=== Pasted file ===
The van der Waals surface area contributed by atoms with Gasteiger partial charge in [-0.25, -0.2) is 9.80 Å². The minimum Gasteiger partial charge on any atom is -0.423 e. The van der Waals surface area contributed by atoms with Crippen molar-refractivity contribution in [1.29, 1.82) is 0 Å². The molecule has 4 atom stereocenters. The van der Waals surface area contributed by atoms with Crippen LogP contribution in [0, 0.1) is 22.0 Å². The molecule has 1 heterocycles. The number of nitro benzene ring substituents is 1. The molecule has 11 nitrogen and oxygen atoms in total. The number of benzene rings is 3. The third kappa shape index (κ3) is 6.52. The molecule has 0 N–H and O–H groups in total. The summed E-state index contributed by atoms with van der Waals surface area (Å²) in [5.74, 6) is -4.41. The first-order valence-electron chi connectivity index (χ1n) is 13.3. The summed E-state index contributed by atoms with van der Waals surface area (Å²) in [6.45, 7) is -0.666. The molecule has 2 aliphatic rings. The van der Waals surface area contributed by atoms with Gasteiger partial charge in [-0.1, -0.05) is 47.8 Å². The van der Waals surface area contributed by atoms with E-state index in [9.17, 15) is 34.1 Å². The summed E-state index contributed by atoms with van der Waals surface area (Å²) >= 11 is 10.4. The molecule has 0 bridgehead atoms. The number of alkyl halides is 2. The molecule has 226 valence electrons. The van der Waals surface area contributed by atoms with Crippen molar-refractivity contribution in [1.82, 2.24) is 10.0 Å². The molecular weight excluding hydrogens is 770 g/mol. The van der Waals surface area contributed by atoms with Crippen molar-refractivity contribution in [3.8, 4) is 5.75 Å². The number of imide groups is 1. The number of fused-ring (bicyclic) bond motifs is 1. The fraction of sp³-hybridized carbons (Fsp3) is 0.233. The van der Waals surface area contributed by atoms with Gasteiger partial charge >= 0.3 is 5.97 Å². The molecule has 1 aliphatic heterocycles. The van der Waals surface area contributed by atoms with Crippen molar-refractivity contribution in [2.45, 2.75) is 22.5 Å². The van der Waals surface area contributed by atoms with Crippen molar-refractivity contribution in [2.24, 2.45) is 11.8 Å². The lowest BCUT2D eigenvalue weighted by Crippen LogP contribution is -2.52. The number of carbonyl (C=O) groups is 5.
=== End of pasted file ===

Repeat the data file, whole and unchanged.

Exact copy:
The van der Waals surface area contributed by atoms with Gasteiger partial charge in [-0.25, -0.2) is 9.80 Å². The minimum Gasteiger partial charge on any atom is -0.423 e. The van der Waals surface area contributed by atoms with Crippen molar-refractivity contribution in [1.29, 1.82) is 0 Å². The molecule has 4 atom stereocenters. The van der Waals surface area contributed by atoms with Crippen LogP contribution in [0, 0.1) is 22.0 Å². The molecule has 1 heterocycles. The number of nitro benzene ring substituents is 1. The molecule has 11 nitrogen and oxygen atoms in total. The number of benzene rings is 3. The third kappa shape index (κ3) is 6.52. The molecule has 0 N–H and O–H groups in total. The summed E-state index contributed by atoms with van der Waals surface area (Å²) in [5.74, 6) is -4.41. The first-order valence-electron chi connectivity index (χ1n) is 13.3. The summed E-state index contributed by atoms with van der Waals surface area (Å²) in [6.45, 7) is -0.666. The molecule has 2 aliphatic rings. The van der Waals surface area contributed by atoms with Gasteiger partial charge in [-0.1, -0.05) is 47.8 Å². The van der Waals surface area contributed by atoms with E-state index in [9.17, 15) is 34.1 Å². The summed E-state index contributed by atoms with van der Waals surface area (Å²) >= 11 is 10.4. The molecule has 0 bridgehead atoms. The number of alkyl halides is 2. The molecule has 226 valence electrons. The van der Waals surface area contributed by atoms with Crippen molar-refractivity contribution in [1.82, 2.24) is 10.0 Å². The molecular weight excluding hydrogens is 770 g/mol. The van der Waals surface area contributed by atoms with Crippen molar-refractivity contribution in [3.8, 4) is 5.75 Å². The number of imide groups is 1. The number of fused-ring (bicyclic) bond motifs is 1. The fraction of sp³-hybridized carbons (Fsp3) is 0.233. The van der Waals surface area contributed by atoms with Gasteiger partial charge >= 0.3 is 5.97 Å². The molecule has 1 aliphatic heterocycles. The van der Waals surface area contributed by atoms with Crippen molar-refractivity contribution in [2.45, 2.75) is 22.5 Å². The van der Waals surface area contributed by atoms with Crippen molar-refractivity contribution in [2.24, 2.45) is 11.8 Å². The lowest BCUT2D eigenvalue weighted by Crippen LogP contribution is -2.52. The number of carbonyl (C=O) groups is 5.